Editor’s Note: Rogan O’Herlihy guides our England and Scotland hiking tours. He is a native of the famed Cotswolds region in England, and his passion for the area is contagious. We asked him to share a personal recollection of the Cotswolds, and this is his story. Enjoy!
The Legend of Chavenage House
By Rogan O’Herlihy
My life within the Cotswolds runs back to the ripe old age of two. My parents moved there to distance themselves from the hustle and bustle of “The Big Smoke” (London) where they met. They both worked in the arts and felt a rural upbringing surrounded by sloping green fields and scattered sheep was more appropriate in the raising of children than the concrete and pace of life that any large city offers. I am terribly pleased that they made this decision. I love the quiet, quaint splendour of my roots, especially my little corner in the Cotswolds.
When I was twelve, my Dad lived in a little village called Avening, just a hop down the road from the royal enclave of Tetbury. I loved this area of the Cotswolds. It was quiet, peaceful and perfect for a kid who likes to chase sheep and bicycle up and down narrow country lanes lined with hedges and old walls made from famous Cotswold stone.
One evening my Dad and I went for a walk. About two miles towards Tetbury from Avening, tucked away in an old woodland, lies a magnificent, if not awfully spooky (for a child), Elizabethan manor called Chavenage House. A section of the house was built during the Middle Ages, which by the standards of the Cotswolds is quite common.
We jumped in my Dad’s battered old jeep, parked up by the Avening football club pitches, and started towards the manor, casually leaping over cow patties and climbing old stiles. A stile is a structure that provides passage for people through, or over, a fence or boundary via steps, ladders or narrow gaps.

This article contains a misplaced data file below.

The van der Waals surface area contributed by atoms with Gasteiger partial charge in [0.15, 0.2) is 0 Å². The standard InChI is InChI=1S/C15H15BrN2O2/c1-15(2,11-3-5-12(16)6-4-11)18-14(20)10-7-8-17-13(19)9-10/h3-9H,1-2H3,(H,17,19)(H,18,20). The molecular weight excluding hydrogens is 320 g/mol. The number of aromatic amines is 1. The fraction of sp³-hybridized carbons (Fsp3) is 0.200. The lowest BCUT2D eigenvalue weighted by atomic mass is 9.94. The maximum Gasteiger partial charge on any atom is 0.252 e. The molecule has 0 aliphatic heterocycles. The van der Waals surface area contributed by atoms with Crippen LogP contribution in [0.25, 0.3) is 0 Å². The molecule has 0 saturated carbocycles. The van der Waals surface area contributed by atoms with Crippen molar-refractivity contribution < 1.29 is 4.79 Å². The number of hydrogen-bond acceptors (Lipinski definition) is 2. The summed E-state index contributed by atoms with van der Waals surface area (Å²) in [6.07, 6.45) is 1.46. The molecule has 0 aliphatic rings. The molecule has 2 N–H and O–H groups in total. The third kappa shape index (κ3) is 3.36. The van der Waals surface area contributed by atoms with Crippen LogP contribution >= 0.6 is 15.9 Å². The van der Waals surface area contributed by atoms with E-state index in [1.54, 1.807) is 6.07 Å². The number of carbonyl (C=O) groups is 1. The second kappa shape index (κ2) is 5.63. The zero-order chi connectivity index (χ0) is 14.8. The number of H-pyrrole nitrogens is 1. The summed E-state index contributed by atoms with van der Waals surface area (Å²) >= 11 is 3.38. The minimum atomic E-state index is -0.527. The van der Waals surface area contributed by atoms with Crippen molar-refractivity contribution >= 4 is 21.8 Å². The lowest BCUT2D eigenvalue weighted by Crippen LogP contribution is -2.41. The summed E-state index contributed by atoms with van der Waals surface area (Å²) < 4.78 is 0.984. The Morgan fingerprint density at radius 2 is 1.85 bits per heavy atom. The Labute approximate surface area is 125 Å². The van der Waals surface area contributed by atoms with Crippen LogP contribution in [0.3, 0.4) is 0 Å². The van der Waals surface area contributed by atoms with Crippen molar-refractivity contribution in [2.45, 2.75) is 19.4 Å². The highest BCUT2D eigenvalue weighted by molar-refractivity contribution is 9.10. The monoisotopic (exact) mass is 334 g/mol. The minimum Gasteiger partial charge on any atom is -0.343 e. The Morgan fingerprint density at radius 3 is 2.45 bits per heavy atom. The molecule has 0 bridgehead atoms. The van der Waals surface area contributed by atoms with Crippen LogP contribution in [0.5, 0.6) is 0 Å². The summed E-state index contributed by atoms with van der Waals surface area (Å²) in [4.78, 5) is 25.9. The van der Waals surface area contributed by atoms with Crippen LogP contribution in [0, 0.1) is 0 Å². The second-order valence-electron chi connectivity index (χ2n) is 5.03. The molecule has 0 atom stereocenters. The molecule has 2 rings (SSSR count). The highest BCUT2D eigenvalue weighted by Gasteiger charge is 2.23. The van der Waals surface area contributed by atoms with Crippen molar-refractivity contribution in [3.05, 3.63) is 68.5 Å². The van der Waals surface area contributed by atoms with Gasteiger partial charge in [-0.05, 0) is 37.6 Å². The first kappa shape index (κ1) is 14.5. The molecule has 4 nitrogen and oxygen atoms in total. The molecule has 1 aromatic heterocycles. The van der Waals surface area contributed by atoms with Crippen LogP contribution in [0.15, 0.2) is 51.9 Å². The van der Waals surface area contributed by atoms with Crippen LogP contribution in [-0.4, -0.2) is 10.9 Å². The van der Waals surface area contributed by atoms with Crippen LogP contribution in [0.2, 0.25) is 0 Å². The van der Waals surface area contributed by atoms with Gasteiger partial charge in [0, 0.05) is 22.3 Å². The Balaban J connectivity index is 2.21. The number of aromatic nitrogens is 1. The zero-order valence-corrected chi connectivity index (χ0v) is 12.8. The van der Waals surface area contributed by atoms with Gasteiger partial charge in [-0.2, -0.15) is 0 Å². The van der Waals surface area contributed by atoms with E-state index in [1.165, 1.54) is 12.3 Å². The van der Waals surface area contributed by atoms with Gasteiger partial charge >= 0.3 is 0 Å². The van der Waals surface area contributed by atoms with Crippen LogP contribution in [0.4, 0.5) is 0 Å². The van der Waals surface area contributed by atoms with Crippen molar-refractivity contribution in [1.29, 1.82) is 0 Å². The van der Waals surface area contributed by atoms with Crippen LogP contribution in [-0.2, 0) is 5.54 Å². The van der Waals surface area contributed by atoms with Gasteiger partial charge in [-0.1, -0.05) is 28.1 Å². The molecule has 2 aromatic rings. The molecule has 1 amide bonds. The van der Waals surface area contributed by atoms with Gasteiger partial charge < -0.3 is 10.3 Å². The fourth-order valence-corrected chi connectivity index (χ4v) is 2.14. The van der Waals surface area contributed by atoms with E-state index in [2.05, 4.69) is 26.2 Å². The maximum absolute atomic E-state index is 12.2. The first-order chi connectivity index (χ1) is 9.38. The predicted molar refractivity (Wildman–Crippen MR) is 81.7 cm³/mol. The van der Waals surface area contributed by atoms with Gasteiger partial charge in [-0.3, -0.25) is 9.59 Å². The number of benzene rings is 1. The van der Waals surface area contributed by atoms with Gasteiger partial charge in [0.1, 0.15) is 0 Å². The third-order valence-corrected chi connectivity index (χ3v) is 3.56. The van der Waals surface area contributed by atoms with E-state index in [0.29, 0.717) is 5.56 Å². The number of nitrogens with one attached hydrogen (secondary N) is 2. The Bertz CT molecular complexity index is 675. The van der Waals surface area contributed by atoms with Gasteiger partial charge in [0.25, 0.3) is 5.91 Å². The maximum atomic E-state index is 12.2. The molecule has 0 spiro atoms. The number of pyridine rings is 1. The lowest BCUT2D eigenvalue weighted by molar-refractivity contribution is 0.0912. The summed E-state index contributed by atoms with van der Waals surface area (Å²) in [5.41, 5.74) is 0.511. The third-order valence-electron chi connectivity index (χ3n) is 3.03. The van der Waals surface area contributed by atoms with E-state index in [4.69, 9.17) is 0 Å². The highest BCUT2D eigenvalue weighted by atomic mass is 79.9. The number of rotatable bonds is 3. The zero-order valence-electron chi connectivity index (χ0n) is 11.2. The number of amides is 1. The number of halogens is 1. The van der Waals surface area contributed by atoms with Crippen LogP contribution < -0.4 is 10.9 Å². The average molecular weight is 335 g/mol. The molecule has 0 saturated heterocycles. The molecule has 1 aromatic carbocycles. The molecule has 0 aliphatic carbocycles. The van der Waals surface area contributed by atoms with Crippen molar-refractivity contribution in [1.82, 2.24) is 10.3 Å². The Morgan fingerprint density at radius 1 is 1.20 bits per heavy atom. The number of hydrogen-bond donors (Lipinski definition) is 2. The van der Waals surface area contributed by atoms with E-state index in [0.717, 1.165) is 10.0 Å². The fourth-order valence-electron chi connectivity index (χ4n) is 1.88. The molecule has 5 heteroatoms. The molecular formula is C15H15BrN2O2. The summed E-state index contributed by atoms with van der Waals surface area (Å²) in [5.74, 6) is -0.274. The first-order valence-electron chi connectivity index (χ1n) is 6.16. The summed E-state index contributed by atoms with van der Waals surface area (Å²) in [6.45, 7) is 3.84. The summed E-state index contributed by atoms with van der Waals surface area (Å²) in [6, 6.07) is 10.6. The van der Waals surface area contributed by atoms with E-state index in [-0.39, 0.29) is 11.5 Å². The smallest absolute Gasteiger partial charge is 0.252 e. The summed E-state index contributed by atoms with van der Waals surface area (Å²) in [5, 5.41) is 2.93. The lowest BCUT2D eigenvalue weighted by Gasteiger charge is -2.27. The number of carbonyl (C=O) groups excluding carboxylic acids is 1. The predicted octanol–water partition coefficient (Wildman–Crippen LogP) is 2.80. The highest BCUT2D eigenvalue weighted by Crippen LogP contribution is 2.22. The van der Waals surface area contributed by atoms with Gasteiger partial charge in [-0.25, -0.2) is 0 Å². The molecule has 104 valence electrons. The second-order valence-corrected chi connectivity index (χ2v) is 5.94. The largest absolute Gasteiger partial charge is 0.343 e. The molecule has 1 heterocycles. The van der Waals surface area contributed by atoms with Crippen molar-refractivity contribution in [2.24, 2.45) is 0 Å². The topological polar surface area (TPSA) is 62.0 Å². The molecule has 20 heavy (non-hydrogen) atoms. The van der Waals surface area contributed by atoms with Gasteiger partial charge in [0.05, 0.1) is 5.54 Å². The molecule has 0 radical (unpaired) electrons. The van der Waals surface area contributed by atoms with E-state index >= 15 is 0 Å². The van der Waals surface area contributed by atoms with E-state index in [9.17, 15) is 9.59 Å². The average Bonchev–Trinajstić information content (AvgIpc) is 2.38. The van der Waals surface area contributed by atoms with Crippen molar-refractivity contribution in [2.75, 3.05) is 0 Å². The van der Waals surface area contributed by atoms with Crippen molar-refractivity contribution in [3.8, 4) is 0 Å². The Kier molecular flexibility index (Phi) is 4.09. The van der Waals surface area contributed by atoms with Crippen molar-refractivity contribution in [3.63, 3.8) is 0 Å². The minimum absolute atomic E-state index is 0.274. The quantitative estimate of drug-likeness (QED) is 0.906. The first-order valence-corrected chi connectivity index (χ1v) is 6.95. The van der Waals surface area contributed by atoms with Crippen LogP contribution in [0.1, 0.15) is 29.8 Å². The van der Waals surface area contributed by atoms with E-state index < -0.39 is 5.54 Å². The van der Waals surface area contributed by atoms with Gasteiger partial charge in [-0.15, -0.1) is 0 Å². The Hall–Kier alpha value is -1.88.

This was early spring and there was a chill to the air as dusk approached. Springtime in the Cotswolds is my favourite time of year, (with the exception of October perhaps). The budding flowers and light green trees holding to the slopes of the peacefully undulating landscape, the warmth of the days and the crisp air of the mornings and evenings, and the slow awakening of life post-winter set amongst the honey coloured hues of the sleepy villages is just magic.
As you walk toward Chavenage House, you amble along a quiet country lane framed by tall oaks planted to line the long approach to the manor. It is quite the sight. Equally so is the manor itself as it comes into view. A classic Elizabethan Cotswold manor renovated from its medieval roots in 1576, complete with ecclesiastical glass from Henry VIII’s dissolution of the monasteries and timbers from old galleons broken up on the nearby River Severn, it is truly a fantastic building. Just a short stroll from my childhood home, the beauty of Chavenage is part of what made growing up in the Cotswolds so special.
An Old Ghost Story
The Legend of Chavenage is a tale that has been shared many times over the centuries about a man named Nathaniel Stephens, M.P., P.C., who was the Lord of the Manor during the Civil War of 1641-45.